BAT and WAT precursor cells were enzymatically isolated from the interscapular BAT and epididymal WAT of wild-type C57BL/6J mice, which were kept in standard laboratory conditions (12-hour light/dark cycle; food and water ad libitum), as previously described (9, 48). Mouse satellite cells were prepared from limbs of 1- to 2-week-old mice as previously described (49). The cells were grown in DMEM supplemented with 20% horse serum (HS) and 5% chicken embryo extract (EE). To induce differentiation, the cells were shifted to DMEM supplemented with 5% HS and 1.25% EE for 3–5 days. In the experiments analyzing the effects of TNF-α, the cultured cells were exposed to the culture medium containing either murine recombinant TNF-α (freshly diluted in buffer as instructed by the manufacturer; Genzyme) or TNF-α at different concentrations plus 50 μM DETA-NO (or 100 μM SNAP) for 2 days and then harvested. The medium was discarded, the wells were washed twice with 2 ml ice-cold PBS (Sigma-Aldrich), and the cells were scraped out with a disposable cell scraper for mRNA extraction and RT-PCR analysis.

Quantitative RT-PCR.

Analysis of mRNA levels was performed as described previously (46). One microgram of total RNA, isolated from the different tissues using the RNeasy Lipid (or Fibrous) Tissue Mini Kit (Qiagen), was treated for 1 hour at 37°C with 6 U ribonuclease-free (RNase-free) deoxyribonuclease I per μg RNA in 100 mM Tris-HCl, pH 7.5, and 50 mM MgCl2 in the presence of 2 U/μl placental RNase inhibitor; it was then reverse transcribed using iScript cDNA Synthesis Kit (Bio-Rad). Primers were designed using Beacon Designer 2.6 software from Premier Biosoft International. Triplicate PCR reactions were carried out with the intercalating dye Sybr Green. Each sample (25 μl) contained 12.5 μl iQ Sybr Green I Supermix (Bio-Rad), 0.4 μM each primer, and one-fiftieth reverse transcriptase product. PCR cycles were programmed on an iCycler iQ Real Time PCR Detection System (Bio-Rad). The cycle number at which the various transcripts were detectable, referred to as the threshold cycle (Ct), was compared with that of β-actin and referred to as ΔCt. The gene relative level was expressed as 2–(ΔΔCt), in which ΔΔCt equals ΔCt of the obese mice (or treated cells) minus ΔCt of the control mice (or untreated cells).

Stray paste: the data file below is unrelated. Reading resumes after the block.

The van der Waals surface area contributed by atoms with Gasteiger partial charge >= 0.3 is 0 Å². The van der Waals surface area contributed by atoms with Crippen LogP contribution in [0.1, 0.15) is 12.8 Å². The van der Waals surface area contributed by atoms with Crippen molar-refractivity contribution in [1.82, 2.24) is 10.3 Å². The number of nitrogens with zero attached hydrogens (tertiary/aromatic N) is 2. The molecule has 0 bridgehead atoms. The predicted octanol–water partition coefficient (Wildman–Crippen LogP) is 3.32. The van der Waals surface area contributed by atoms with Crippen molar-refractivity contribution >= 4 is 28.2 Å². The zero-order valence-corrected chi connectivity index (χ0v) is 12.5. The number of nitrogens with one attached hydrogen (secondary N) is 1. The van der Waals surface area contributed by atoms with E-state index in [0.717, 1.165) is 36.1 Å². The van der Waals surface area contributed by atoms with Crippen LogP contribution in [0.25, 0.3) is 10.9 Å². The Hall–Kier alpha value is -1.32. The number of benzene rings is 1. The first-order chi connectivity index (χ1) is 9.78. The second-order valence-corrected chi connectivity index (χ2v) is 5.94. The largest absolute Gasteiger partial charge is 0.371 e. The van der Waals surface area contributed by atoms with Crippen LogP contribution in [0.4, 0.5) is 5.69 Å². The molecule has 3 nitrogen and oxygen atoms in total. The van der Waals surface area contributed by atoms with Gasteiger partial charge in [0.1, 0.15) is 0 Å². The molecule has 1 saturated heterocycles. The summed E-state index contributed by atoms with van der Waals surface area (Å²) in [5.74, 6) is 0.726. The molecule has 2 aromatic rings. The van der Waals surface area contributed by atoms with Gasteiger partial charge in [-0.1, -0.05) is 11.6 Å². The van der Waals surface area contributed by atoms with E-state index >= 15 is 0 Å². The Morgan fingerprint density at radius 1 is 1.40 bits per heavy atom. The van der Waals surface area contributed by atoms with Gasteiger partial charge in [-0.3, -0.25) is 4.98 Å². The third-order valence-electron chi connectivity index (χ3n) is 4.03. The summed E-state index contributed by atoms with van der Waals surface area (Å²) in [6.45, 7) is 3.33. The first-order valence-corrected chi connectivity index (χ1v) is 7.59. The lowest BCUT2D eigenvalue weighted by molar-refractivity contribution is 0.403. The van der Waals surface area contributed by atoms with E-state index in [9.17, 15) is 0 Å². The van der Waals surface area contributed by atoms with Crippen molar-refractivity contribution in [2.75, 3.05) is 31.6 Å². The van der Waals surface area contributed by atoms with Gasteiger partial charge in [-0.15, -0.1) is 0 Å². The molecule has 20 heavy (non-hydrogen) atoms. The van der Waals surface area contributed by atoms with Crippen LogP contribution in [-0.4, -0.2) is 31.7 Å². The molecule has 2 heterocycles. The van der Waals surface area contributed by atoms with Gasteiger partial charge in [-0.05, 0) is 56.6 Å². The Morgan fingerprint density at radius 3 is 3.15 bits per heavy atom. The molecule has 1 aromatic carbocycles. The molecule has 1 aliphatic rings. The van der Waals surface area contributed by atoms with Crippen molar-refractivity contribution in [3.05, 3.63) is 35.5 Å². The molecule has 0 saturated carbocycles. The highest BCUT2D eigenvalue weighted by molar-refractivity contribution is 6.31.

Immunoblot analysis.

After extraction, equal amounts of protein were run on SDS-PAGE under reducing conditions. The separated proteins were then electrophoretically transferred to a nitrocellulose membrane (Protran; Schleicher & Schuell). Proteins of interest were revealed with specific antibodies: anti–Cyt c (BD Biosciences), anti–COX IV (Invitrogen), anti-eNOS (BD Biosciences) at 1:500 dilution and anti–β-actin (Sigma-Aldrich) at 1:5,000 dilution. The immunostaining was detected using horseradish peroxidase–conjugated anti-rabbit immunoglobulin and anti-mouse immunoglobulin for 1 hour at room temperature. Bands were revealed by the SuperSignal Substrate (Pierce Biotechnology) and quantitated by densitometry using a Quick Image densitometer (Canberra Packard) and Phoretix 1D version 3.0 image analyzer software.

mtDNA analysis.